Canada’s Mission (if they choose to accept it): Spread Democracy
May 5, 2007
by Shuvaloy Majumdar
From the May 5, 20007 National Post.
Democracy today is imperiled by new autocrats: gangsters who occupy the apparatus of states, terrorists who seize and pervert peaceful faiths, and militias who collaborate with traffickers.
Canadian foreign-policy makers have demonstrated the courage to commit the lives of Canadian soldiers in places such as Afghanistan to defend the values of democracy. The tools by which democratic expression is realized must be shared as well.
By making democracy-training and assistance part of Canada’s foreign policy, Prime Minister Stephen Harper’s Conservative government could underscore historic, hard-fought and hard-won Canadian values in its relations with governments around the world.
Why Canada? In the 1980s and 1990s, Canadians actively debated new consti¬tutional provisions, and discussed various species of federalism. Canadians have also grappled with the politics of natural resources and commodity prices, often a divisive issue in developing countries. Canadians have firsthand experience creating new political parties (e.g. the Reform Party, the Bloc Québécois, the Saskatchewan Party and the Action démocratique du Québéc), revitalizing parties (e.g. the Canadian Alliance) and managing party coalitions and mergers (e.g., between the Canadian Alliance and the Progressive Conservatives). Canadians have institutional experiences balancing divergent political interests through periods of great political realignment and have direct experience with nationalist separatist movements. And the Canadian experience with blending Westminster-style parliamentary institutions with a federal structure, and with a constitutional charter that may be used to challenge the legislation passed by Parliament itself, is as complex as it has been (generally) successful. Canadians are comfortable today with having a serious, national discussion on democratic reforms and electoral systems. These are experiences no American and few Europeans could claim, and they resonate with the challenges of managing many new and emerging democracies around the world today.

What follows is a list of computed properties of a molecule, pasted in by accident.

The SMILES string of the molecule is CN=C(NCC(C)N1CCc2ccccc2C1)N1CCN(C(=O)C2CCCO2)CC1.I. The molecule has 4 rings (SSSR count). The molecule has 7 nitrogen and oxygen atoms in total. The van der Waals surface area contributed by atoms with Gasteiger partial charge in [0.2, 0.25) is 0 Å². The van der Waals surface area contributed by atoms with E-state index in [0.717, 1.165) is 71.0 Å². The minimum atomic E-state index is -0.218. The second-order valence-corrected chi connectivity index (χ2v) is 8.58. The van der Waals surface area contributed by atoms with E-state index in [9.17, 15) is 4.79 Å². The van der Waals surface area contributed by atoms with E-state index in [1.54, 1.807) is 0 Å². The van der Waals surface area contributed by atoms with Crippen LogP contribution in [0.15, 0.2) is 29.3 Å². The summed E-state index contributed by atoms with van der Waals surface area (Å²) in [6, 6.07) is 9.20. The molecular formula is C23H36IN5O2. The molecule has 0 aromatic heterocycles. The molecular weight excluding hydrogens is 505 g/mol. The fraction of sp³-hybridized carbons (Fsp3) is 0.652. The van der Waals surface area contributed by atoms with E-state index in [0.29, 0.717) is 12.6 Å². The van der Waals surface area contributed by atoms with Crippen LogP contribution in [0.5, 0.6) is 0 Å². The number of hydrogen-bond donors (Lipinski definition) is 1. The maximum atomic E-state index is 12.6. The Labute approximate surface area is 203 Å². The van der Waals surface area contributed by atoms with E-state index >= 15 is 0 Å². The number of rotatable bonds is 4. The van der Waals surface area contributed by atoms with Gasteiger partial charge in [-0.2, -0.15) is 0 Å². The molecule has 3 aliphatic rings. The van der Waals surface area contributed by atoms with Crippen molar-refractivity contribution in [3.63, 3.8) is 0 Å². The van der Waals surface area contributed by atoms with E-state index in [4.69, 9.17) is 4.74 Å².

The demand is growing as more countries adopt democratic forms of government. Three centuries ago, there were no democracies at all. In the early 1970s, there were about 40 democracies in the world. As the 20th century ended, there were around 120 democracies, and today some 140 countries operate based on some form of democratic institutions.
However, The Economist Intelligence Unit’s 2006 Index of Democracy shows just how thin the democratic veil truly is today around the world. Only 28 states, accounting for just 13% of the world’s population, are considered to be “full democracies,” while the remaining states and territories are considered to be authoritarian or “hybrid” democracies.
Often, foreign-policy makers are tempted by the so-called tyranny of the short term: Support the fellow you find least objectionable, and ignore the rest. This not only is an affront to the ethical principles of democracy assistance, but is also out of synch with the long-term strategic interests of coaxing all perspectives toward democratic expression, rather than violent expression.
Democratic political parties are also vulnerable to usurpation by autocratic political interests — often from regional neighbors as by Syria in Lebanon, China in Asia, Russia in Eurasia and Eastern Europe, Iran in Iraq, Venezuela in Peru and so on. Behind the religious, nationalist or populist cloaks are often purely autocratic political interests.
A challenge for Canadians is to navigate through these issues. Imagine a Canada reanimated in its foreign policy — aligned along the axis of democracy assistance.
The Liberal government led by Paul Martin, and now the Conservative government of Stephen Harper, promised that Canadian foreign policy would change to better reflect the values of Canadians. Doing so would place Canada in good company among those established elder democracies, and those vibrant emerging ones prepared to share their experiences with others, who long for peace, order and good government for themselves and for their children.
From the May 5, 20007 National Post.
Shuvaloy Majumdar is Resident Program Direc¬tor in Baghdad, Iraq with the Inter¬national Republican Institute.
Christopher Sands is a Senior Fellow at Hudson Institute.